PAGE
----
Tone woods used by most North American and European guitar makers have evolved to be a mix of local timbers and specialist imported timbers largely from Africa and South America. These include the various Spruces, Western Red Cedar, Californian Redwood, Indian Rosewood, various Ebonies, North American Maple, various Mahoganies and Koa.
Many of these have become endangered as world human population has expanded. It is easy to find the status of all these timbers. All you need to do is Google “Red List” and put in the common name for the timber you are wanting to know the status of. It became illegal to export Brazilian Rosewood logs in 1967. Only 7% of the original Brazilian Rosewood forests remain. Many species including Indian Rosewood, Ebony, Cocobolo, and most Mahoganies are listed as vulnerable or endangered.
Spruce requires 250 year old trees to get two piece tops out of. The main source of Spruce for guitar makers is Sitka in Alaska. It has been reported that there is only a few years of this old growth timber left. The species is not endangered, but the old growth timber is limited. When this runs out guitar makers will start to make three piece tops.
The unfortunate thing about the Spruce situation is that the guitar industry uses very little. For example, the whole North American guitar industry uses only about 120 trees a year. The problem is most of these forests are clear felled for furniture and pulp. The guitar industry is swept along with the rest of the timber industry.
From the start, Cole Clark has made guitars that included many of these endangered timbers but at the same time we used the lessons learned from guitar makers in North America and Europe and explored our own country, Australia. We looked for tone woods which are sometimes similar and sometimes unique to traditional tone woods. Sometimes they are the same species that are endangered in other parts of the world but sustainable when grown and harvested sustainably in Australia.
As of October 2015 Cole Clark production and sales show only 3% of our tops are Spruce, Rosewood back and sides 14%, 86% of finger boards are Rosewood, and 8% Ebony. The rest of the timbers used by Cole Clark do not appear on the Red List of endangered species and are sustainable.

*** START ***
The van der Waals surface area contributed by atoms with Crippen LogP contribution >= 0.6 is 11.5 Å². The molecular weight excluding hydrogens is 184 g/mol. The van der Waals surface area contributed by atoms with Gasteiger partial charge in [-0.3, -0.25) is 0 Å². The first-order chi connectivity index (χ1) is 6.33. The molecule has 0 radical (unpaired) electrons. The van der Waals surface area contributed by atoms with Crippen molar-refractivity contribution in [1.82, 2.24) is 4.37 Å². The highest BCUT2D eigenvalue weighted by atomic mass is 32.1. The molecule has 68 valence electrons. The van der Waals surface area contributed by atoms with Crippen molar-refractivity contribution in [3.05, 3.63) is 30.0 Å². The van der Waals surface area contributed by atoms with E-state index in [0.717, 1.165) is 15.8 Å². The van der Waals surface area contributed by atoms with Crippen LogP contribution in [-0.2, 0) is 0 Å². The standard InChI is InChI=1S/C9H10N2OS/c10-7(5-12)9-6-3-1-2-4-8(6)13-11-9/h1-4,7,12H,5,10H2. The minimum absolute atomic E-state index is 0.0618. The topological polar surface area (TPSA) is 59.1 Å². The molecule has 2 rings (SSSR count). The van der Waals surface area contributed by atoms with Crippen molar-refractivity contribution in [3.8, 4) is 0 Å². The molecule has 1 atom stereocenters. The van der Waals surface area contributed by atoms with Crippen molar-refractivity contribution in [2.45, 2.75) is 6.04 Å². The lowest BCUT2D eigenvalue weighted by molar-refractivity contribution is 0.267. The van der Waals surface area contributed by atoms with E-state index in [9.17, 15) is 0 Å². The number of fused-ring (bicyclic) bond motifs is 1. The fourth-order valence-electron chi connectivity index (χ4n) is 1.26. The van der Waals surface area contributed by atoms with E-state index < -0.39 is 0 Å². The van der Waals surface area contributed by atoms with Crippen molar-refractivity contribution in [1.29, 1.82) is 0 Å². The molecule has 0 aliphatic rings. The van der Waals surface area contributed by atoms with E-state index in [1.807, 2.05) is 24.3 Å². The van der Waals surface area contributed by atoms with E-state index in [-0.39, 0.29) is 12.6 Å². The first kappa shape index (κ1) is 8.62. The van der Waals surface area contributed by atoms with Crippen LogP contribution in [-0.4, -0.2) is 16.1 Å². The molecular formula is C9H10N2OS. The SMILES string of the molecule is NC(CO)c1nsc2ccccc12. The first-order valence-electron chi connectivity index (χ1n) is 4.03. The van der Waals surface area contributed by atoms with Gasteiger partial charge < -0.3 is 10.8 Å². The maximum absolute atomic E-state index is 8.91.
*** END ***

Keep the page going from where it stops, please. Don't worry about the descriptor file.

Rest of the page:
56% of our tops are Bunya from plantations in Queensland, 12% of our tops are Australian Blackwood sustainably harvested from private farms around the Otway Ranges in Victoria and private land in Tasmania. 16% of our tops are Californian Redwood grown in Australia salvaged from fallen trees or plantations. 8% is Western Red Cedar from the Pacific North West which is not an endangered timber. The remaining tops are all sustainable and include Cedar Of Lebanon salvaged from fallen trees grown in Western Victoria, a limited run of sustainable African Mahogany which were a couple of stray trees from one of the plantations we get other timber from in Queensland. Our Huon Pine was recovered from a lake flooded in 1972 in Tasmania.
56% of our backs and sides are sustainable Australian Blackwood, 22% are sustainable Queensland maple which is from a plantation in Queensland. 7% of our backs and sides are the limited run Australian grown African mahogany, and 1% Queensland Maple Silkwood from private land in North Queensland.
With the exception of some of the Mahogany models, all our guitar necks are made from sustainable Queensland Maple and sustainable Queensland Maple Silkwood.
The search for a sustainable timber to replace Rosewood fingerboards has been longer and harder. In mid-2015 we discovered Blackbean which is a sustainable Queensland timber that works well as a Rosewood fingerboard substitute on acoustic guitars. At the time of writing this, 6% of our guitars come with Blackbean finger boards making them a one hundred percent sustainable guitar.
Apart from the fingerboard and bridge, around 85% of our guitars are made from 100% sustainable timbers.
We are not FSC certified at this point. Right now we can produce a guitar with sustainable timbers which do not appear on the endangered lists for the same price as the non-sustainable instruments. FSC certification would make the sustainable models considerably more expensive. We hope to go down the FSC road in the future but we do not want to link sustainability with lack of affordability.